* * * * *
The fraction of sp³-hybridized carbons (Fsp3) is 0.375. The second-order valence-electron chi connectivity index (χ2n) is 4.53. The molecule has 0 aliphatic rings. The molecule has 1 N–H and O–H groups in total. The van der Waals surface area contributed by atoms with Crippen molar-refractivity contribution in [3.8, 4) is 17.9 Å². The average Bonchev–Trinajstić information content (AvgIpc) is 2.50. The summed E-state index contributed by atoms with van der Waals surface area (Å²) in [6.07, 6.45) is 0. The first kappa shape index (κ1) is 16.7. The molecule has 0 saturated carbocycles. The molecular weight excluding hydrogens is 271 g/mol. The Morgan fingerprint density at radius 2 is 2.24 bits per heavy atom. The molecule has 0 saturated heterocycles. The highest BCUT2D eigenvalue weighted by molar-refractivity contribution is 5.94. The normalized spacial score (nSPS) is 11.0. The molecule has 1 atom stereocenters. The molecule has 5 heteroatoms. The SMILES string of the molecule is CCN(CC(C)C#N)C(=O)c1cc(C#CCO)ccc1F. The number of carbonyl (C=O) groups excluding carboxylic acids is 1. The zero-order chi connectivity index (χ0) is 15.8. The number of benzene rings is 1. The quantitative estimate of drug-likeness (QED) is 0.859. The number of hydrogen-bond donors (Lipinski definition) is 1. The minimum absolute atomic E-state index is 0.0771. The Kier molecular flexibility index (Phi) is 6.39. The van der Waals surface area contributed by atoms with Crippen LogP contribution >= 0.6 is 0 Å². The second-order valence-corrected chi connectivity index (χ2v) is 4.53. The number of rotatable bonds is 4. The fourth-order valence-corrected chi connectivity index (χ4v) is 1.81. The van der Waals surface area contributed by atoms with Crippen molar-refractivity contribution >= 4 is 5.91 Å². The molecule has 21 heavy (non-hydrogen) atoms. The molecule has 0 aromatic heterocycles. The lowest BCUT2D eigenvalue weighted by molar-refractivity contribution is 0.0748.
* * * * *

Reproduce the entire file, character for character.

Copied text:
The fraction of sp³-hybridized carbons (Fsp3) is 0.375. The second-order valence-electron chi connectivity index (χ2n) is 4.53. The molecule has 0 aliphatic rings. The molecule has 1 N–H and O–H groups in total. The van der Waals surface area contributed by atoms with Crippen molar-refractivity contribution in [3.8, 4) is 17.9 Å². The average Bonchev–Trinajstić information content (AvgIpc) is 2.50. The summed E-state index contributed by atoms with van der Waals surface area (Å²) in [6.07, 6.45) is 0. The first kappa shape index (κ1) is 16.7. The molecule has 0 saturated carbocycles. The molecular weight excluding hydrogens is 271 g/mol. The Morgan fingerprint density at radius 2 is 2.24 bits per heavy atom. The molecule has 0 saturated heterocycles. The highest BCUT2D eigenvalue weighted by molar-refractivity contribution is 5.94. The normalized spacial score (nSPS) is 11.0. The molecule has 1 atom stereocenters. The molecule has 5 heteroatoms. The SMILES string of the molecule is CCN(CC(C)C#N)C(=O)c1cc(C#CCO)ccc1F. The number of carbonyl (C=O) groups excluding carboxylic acids is 1. The zero-order chi connectivity index (χ0) is 15.8. The number of benzene rings is 1. The quantitative estimate of drug-likeness (QED) is 0.859. The number of hydrogen-bond donors (Lipinski definition) is 1. The minimum absolute atomic E-state index is 0.0771. The Kier molecular flexibility index (Phi) is 6.39. The van der Waals surface area contributed by atoms with Crippen LogP contribution >= 0.6 is 0 Å². The second-order valence-corrected chi connectivity index (χ2v) is 4.53. The number of rotatable bonds is 4. The fourth-order valence-corrected chi connectivity index (χ4v) is 1.81. The van der Waals surface area contributed by atoms with Crippen molar-refractivity contribution >= 4 is 5.91 Å². The molecule has 21 heavy (non-hydrogen) atoms. The molecule has 0 aromatic heterocycles. The lowest BCUT2D eigenvalue weighted by molar-refractivity contribution is 0.0748.